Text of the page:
Whatever you think of that new Texas anti-abortion law, you must admit that it is clever.

The law puts responsibility for enforcement in the hands of … anybody. Thus, there are no officials to enjoin, no state actions to overturn, none of the usual grounds for getting a court to intervene on behalf of a woman’s right to choose.

Senate Bill 8, as the measure is known, allows ordinary Texans to sue people and groups suspected of aiding or abetting an abortion. Also, to collect up to $10,000 in damages if the suit succeeds. Defendants cannot recoup their legal costs if it fails.

What is especially interesting about the law is that it taps a deep vein in American history and public imagination. I’m talking about vigilantism.

The word dates to Roman times, when squads of slaves called vigiles (from the Latin for “awake”) stood watch for fires, burglars and other nocturnal threats.

U.S. history is a pageant of vigilantism: the Boston Tea Party of 1773; the 1830s “vigilance committees” that protected slavery in the South through use of violence; the late-19th century Ku Klux Klan, which adopted that approach against freed slaves (and, later, Catholics); the Old West, where law enforcement was spread thin, horse thieves were strung up from tall oak trees and disputes were settled with a six-gun.

American popular culture has been kind to vigilantes, embracing a vast pantheon of heroes, superheroes and antiheroes: Robin Hood, Zorro, Superman, Batman, Wonder Woman, John Wick and armies of others who hit hard and take the law into their own hands.

In the 1980s, DC Comics’ “Watchmen” series even introduced a character called “Vigilante,” a district attorney who sets out to avenge the death of his family at the hands of mobsters. True to form, he bends the rules.

Therein lies the problem with vigilantism. It’s an affront to civilized society. Though many U.S. jurisdictions allow acts of self-defense and victim-saving in narrow circumstances, the state retains a rightful monopoly on the use of force and the rendering of judgment. If you see an apparent crime underway, it’s safer and more legal to call the cops than to act like one.

In addition, vigilantism ignores some fundamental aspects of the rule of law, including neutrality, evidence, due process and the right of appeal. Instead, vigilantes typically serve as judge, jury and executioner. Like Scott Roeder, who in 2009 murdered an abortion doctor in Wichita. Roeder argued that he was doing society a favor.

In attempting such favors, vigilantes often commit crimes themselves. They’ve given us revenge killings, lynchings, church burnings, cross burnings, anti-immigrant and anti-gay violence and other misdeeds — all in the name of justice. In their view, the civil authorities aren’t up to the task.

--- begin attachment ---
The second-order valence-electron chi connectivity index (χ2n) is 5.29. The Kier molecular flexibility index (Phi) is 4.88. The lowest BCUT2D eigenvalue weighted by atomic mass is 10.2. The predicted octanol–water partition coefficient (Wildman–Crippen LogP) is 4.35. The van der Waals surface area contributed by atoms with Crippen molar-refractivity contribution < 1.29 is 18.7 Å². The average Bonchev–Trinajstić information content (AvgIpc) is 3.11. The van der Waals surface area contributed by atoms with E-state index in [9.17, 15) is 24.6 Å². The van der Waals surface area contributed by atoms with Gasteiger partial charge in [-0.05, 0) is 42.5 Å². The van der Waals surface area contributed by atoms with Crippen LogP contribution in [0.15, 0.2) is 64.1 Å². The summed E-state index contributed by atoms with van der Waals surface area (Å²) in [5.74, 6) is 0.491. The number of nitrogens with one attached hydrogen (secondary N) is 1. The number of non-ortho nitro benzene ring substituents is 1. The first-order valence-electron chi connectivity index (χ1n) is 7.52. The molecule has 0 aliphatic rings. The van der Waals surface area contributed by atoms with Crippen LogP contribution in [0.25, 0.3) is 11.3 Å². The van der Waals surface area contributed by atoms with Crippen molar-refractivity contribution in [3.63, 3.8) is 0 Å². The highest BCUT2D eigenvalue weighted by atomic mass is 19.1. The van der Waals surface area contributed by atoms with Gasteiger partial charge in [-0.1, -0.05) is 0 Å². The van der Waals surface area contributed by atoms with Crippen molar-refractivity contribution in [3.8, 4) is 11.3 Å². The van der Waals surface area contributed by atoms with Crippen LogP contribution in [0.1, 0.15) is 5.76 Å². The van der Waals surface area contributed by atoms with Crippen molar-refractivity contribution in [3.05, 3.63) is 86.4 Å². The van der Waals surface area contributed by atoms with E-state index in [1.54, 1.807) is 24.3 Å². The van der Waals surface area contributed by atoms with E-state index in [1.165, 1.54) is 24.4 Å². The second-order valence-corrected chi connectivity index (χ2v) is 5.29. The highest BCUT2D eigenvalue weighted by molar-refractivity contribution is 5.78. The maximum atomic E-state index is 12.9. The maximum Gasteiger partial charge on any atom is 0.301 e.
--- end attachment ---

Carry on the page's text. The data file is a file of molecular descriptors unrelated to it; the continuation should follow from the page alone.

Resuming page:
Nobody is accusing anti-abortion activists of going that far, though they have attacked family planning clinics and harassed pregnant clients with such assiduity that Congress in 1994 felt the need to outlaw such behavior. More likely, though, the impulse behind the Texas bill is a strain of vengeance that psychologists call “social vigilantism.”

Like townspeople of the wild West, social vigilantes are inspired to enforce their idea of appropriate behavior on society at large for fear that nobody else will. They feel an obligation to hector someone whose conduct falls short of their personal standards, even if it is legal and does no real harm to the hectorer. Social vigilantes are found on both the left and the right, calling for sanctions on football players who kneel for the national anthem and on conservatives who speak on university campuses.

What’s new is that Texas Republicans have provided legal cover for anti-abortion activists to impose their standards on society at large. Social vigilantism has crossed the line to legalized harassment.

That could be dangerous, and not just to abortion providers. Imagine if one or more Democratic-run states respond to Texas by allowing their own residents to sue abortion opponents, gun retailers, anti-vaxxers, anti-maskers or others who, it could be argued, actually do endanger society. Already, opponents of the Texas law have flooded its tipster hotline with fake claims, acting like vigilantes themselves.

I certainly hope the courts step in to stop this madness before it gets out of hand. Otherwise, the idea of federalism, of civility and of America itself might not survive.

That almost sounds like a job for Superman, Batman, Wonder Woman and the whole superhero universe. At least they know the difference between law and chaos, between justice and vengeance.

Don Morrison is an Eagle columnist and co-chairman of the advisory board. Follow him on Twitter @DonaldMMorrison. The opinions expressed by columnists do not necessarily reflect the views of The Berkshire Eagle.